The first step is to create space in your life for the things that really matter, for family and friends. If you are fortunate enough to be in a marriage or partnership, to have a family and friends you can rely on, then never take them for granted. We need to work hard and constantly at our relationships. No one ever achieved success without hard work and not for nothing is the Jewish word for serving God avodah which also means hard work.

Researchers at Michigan University found that married people aged 22-79 who had at least two close friends – meaning at least one beside their spouse – had higher levels of life satisfaction and self-esteem and lower levels of depression than spouses who did not have close friends outside their marriage. The rabbis of the Mishnah obviously knew what they were talking about when they said strive in life to find a chaver tov and a partner tov/tovah.

We need to be careful not to idealise these relationships – they are not only hard work, they’re also heart work and can be gut-wrenching. Relationship therapists, Tim and Kathy Keller write that marriage (and I would say parenting and friendship) – involve fighting and recovery, small and large acts of betrayal and apology. They say, “the one person in the whole world to hold your heart in your hand, whose approval and affirmation you most long for indeed, is the one who is hurt more deeply by your sins than anyone else on the planet”. And, I would add,  this is also  the one your genuine  apology and acts to restore recovery will matter to most.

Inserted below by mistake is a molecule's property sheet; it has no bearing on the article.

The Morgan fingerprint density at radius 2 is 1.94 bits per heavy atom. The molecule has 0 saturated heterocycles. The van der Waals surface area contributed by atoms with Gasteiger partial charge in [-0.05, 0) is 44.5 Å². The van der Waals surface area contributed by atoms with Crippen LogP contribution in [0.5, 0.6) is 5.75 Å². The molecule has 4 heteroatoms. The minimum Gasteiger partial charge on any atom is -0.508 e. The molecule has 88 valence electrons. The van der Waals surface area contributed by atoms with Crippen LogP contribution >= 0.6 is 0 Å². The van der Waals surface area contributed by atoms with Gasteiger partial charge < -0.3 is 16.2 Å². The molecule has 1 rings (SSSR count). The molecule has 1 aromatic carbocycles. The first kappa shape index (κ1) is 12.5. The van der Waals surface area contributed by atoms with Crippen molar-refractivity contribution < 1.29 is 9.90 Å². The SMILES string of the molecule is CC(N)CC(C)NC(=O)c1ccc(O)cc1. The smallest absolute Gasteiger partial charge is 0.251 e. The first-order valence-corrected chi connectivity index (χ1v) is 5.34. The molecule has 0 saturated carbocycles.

The second step is to reach out, create and strengthen community. It’s about creating connections. We are wired for connection – it’s what gives purpose and meaning to our lives (Brené Brown). That’s what the Hebrew word kesher means -connectedness, linkage, a bonding; it’s the last letters of the alphabet right there close to the omega, the final solitary.